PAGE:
Knowing God uses their marriage to portray his own anguish makes the story even more poignant. Basically, through their lives, God pulls the curtain back and shows us his heart, saying in essence, My people have betrayed me the same way. They prefer having spiritual affairs rather than honoring our commitment. Like any devoted lover, he doesn’t want to take second place to anything.
Naturally, we desire things to bring us joy, happiness and significance. We are driven to search for these things, and God has placed these desires in our hearts. He’s not calling us to less pleasure but to more, a pleasure that is ultimately grounded in him. Too often we expect more from romance, sex, money, comfort food or hobbies than they were created to give. When we set our hearts ultimately on other things than God, we find they don’t return what we were hoping they would. They actually return the opposite—emptiness, regret, bitterness and disappointment.
Arthur Miller describes his marriage to Marilyn Monroe in his autobiography, Timebends. He talks of her slow descent into dependence on barbiturates, depression, growing paranoia and hostility. He was afraid for her life. After a doctor was swayed to give her another shot so she could rest, Marilyn finally fell asleep. As Miller watched her sleep, he was moved to later write, “I found myself straining to imagine miracles. What if she were to wake and I were able to say, ‘God loves you, darling,’ and she were able to believe it! How I wished I still had my religion and she hers.” Beneath the layers of hurt and addiction remained an awareness that God was the only one who could fill the void.
Emptiness is a consequence of idolatry. When empty idols are worshiped, the worshiper becomes just as vacant. Enough of something that’s not there is never enough. Only when we make God the object of our worship will we then find all the things that we were searching for in our pursuit of money, love, sex, family, career and status.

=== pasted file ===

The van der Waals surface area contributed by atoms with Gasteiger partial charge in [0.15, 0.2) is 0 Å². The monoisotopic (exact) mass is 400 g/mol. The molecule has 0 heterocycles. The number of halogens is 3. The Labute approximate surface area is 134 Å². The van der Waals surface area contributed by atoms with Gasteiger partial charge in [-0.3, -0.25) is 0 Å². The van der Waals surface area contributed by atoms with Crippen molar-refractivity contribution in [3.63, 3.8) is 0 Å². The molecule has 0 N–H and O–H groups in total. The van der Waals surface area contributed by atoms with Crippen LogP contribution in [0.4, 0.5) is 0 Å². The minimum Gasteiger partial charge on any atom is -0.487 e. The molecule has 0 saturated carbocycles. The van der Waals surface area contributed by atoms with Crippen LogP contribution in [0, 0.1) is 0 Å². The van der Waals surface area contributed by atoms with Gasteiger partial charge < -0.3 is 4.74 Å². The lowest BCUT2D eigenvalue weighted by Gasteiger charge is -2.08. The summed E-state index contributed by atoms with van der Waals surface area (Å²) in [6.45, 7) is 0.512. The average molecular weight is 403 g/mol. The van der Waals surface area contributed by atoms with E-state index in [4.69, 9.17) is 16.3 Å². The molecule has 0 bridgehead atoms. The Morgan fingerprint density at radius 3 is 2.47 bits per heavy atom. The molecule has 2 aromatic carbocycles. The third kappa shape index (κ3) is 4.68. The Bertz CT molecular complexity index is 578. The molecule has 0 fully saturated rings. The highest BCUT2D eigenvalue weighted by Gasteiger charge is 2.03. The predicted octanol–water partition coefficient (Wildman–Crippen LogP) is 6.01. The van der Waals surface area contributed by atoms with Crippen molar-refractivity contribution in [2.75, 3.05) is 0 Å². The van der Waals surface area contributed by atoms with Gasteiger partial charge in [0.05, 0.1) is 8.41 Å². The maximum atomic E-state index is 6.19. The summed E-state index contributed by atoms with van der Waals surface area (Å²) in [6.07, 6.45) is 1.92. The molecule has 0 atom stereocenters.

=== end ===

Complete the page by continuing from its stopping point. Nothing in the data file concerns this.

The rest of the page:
It’s easy to think we’d never sell our bodies like a prostitute, and so we dismiss Gomer as someone beneath us, a woman without the moral values that elevate us above her. But if you look up the definition of “prostitution” in the dictionary, you’ll discover that the secondary meaning goes beyond sexual commerce and refers to any instance of selling your talents for an unworthy cause. If we’re honest, we engage in this kind of prostitution every day with the idols we hold on to. We sell ourselves short and give our talents to undeserving causes.
Similarly, Gomer gave herself to unworthy goals for the unfulfilled needs in her life. Maybe it was to enjoy the thrill of the chase or to feel desirable, to be pursued and wanted, the sense of false intimacy that seemed to be within her control. There was likely a sense of power she experienced, both over the men she encountered as well as her husband. But gradually, eventually, all these unworthy goals just left her more unfulfilled.
I think it’s sort of like eating potato chips. Remember the old Lay’s commercial, “Bet you can’t eat just one”? Think about your favorite kind of chip or snack for a moment. It’s hard to stop yourself from having just one, and the next thing you know, the bag’s empty, but your stomach isn’t much fuller. You can load up on carbs, and an hour later you’re hungry again—they just don’t last. The more you eat, the more you want.